My first memory of Kirk Franklin is from back in 1997. His single “Stomp” was  huge upon its release and it was something my whole family gravitated to. I can remember being at my family reunion in Atlanta and my entire crew was having a ball screaming the song on the bus—even at nine years old, I understood Kirk Franklin's appeal. His image wasn’t traditional. He came to shake up old school gospel, and dispel the notion that "holy" music couldn't have a secular vibe. Still, he was a man God.

Last week we all got a real dose of what it’s like getting on the bad side that man. Kirk Franklin's oldest son Kerrion leaked a conversation that the two had that went left, far left. Their discussion turned combative and was laced with expletives and aggressive energy. By Franklin's own admission, he and Kerrion have historically had a challenging relationship. As far as I have seen, Franklin has never denied his shortcomings as a young father. But leave it to social media to take a moment like this and run with it.

We can turn damn near anything into a good time, and within no time we were already saying Franklin was showing his Plies side. Being the prominent figure that Franklin is in gospel and entertainment, he saw it fit to address his remarks to his son and apologized publicly for the language that he used. The outburst prompted a polarizing conversation to take place among us, the spectators. Was Kirk Franklin wrong? Should a man in his position wrong to address his thirty-three year old son in that fashion? My instinctive answer is no.

Something really has to strike a nerve with most men for them to go off the way Franklin did. We also have to remember that before we are any of our titles or accolades, we are human first. Franklin is a grown ass man, first. His son is a year older than me, he too, a grown ass man. Sometimes you respond viscerally and without filter. I’m not saying that  mistreatment is deserved, but in that moment of contention, that aggressive dynamic is at play. That’s just the reality of interaction.


Too many times we get caught up with religious figures being the picture of purity. The older that I get, it’s glaring to me that there is no real picture of purity except the highest being or energy that you believe in. Anything below that is liable to disappoint us. People in Kirk Franklin’s position, or your pastors,  or rabbis etc. to me serve as a consciousness for their people. They are in positions to encourage you, and remind you of the tenets of your faith of choice. Should they exhibit the best in their respective religions? Absolutely. Can they realistically always do that? No.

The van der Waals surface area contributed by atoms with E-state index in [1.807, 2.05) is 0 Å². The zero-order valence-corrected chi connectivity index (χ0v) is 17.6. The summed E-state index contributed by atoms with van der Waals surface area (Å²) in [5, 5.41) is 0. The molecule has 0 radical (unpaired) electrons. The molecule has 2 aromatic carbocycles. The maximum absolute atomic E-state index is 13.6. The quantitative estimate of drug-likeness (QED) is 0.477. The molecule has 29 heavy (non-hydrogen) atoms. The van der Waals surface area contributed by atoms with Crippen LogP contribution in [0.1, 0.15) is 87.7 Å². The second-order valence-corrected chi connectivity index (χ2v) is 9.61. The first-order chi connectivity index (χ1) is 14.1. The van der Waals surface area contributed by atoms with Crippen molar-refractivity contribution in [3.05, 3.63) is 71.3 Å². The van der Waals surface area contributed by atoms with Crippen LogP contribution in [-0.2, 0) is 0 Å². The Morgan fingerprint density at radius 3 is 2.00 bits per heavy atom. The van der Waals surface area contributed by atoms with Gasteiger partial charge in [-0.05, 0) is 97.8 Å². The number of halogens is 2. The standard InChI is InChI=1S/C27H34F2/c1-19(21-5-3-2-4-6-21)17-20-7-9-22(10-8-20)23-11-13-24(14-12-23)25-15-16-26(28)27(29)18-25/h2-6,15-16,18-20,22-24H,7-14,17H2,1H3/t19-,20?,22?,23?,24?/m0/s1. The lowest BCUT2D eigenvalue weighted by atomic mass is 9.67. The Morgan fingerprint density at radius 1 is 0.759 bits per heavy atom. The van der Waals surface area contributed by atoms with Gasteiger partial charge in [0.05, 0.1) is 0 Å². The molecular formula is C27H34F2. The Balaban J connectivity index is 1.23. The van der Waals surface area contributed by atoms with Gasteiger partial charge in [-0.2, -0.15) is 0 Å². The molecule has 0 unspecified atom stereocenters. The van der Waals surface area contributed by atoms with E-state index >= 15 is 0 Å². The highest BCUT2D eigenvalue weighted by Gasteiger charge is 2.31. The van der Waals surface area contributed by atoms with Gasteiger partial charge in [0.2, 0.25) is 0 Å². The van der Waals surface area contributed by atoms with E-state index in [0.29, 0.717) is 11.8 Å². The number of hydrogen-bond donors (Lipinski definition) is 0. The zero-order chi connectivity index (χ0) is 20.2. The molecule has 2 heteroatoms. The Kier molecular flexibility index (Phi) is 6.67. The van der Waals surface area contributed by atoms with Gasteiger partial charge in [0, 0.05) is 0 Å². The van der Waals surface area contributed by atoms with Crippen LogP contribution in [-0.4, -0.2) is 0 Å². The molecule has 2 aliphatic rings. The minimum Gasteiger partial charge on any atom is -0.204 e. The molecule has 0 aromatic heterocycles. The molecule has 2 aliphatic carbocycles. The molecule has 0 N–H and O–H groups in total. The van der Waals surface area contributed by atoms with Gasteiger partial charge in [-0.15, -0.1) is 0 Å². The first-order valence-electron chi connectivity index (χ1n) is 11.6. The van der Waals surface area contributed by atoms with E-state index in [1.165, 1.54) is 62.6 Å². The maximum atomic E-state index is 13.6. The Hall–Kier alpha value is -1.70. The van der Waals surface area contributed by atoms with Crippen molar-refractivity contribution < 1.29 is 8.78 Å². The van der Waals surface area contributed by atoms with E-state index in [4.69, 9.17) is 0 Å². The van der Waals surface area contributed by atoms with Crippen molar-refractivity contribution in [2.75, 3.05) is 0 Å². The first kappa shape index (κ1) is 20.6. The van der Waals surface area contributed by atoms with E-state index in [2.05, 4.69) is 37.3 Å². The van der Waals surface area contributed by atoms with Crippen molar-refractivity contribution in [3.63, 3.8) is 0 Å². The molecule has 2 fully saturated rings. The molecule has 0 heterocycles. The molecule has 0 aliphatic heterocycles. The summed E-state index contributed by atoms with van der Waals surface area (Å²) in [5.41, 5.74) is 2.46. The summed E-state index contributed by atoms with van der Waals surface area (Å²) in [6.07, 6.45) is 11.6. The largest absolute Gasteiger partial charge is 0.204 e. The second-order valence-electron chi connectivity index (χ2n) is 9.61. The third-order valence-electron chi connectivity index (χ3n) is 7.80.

Now of course, everything within reason, there’s levels to everything. Franklin has repeatedly stated that he in no way has physically harmed his sone and that they have been to family therapy consistently through the years. So, I’m not saying that Franklin isn't accountable for his actions, I'm just not mad at him. When two grown men are in a disagreement, and there's history, it's not always going to sound sanctified.

I appreciate the fact that we all got to see this. We need reminders that even people we herald with such esteem have the propensity to make a misstep. I don’t think we can have enough reality checks. We relate best with things that are tangible. We want to know that other people can relate to our triggers, our fears, our peeves, our joys. We want to know that saved and savior-like isn't the same.

As far as Franklin’s apology goes, I think for a man in his position it was necessary to atone a bit. He's positioned himself as a role model. And that apology— its honesty, anger, hurt, frustration, ego and humility—is probably one of the realest man moments we've seen in a minute. Yes, you can have a bad day, and do things in a less than flattering way, and you can also own your part in that. I thought it was on point and really, I just hope he and his son can mend their differences. But was he wrong? I just think he was human.

“What the people say?”

Kahlil is a writer, author, and content creator from Brooklyn, NY. He really thinks that you should be familiar with him by now, but if you aren't, feel free to be. Follow his work on Instagram @Damnitpops and his thoughts and rants on Twitter @Damnpops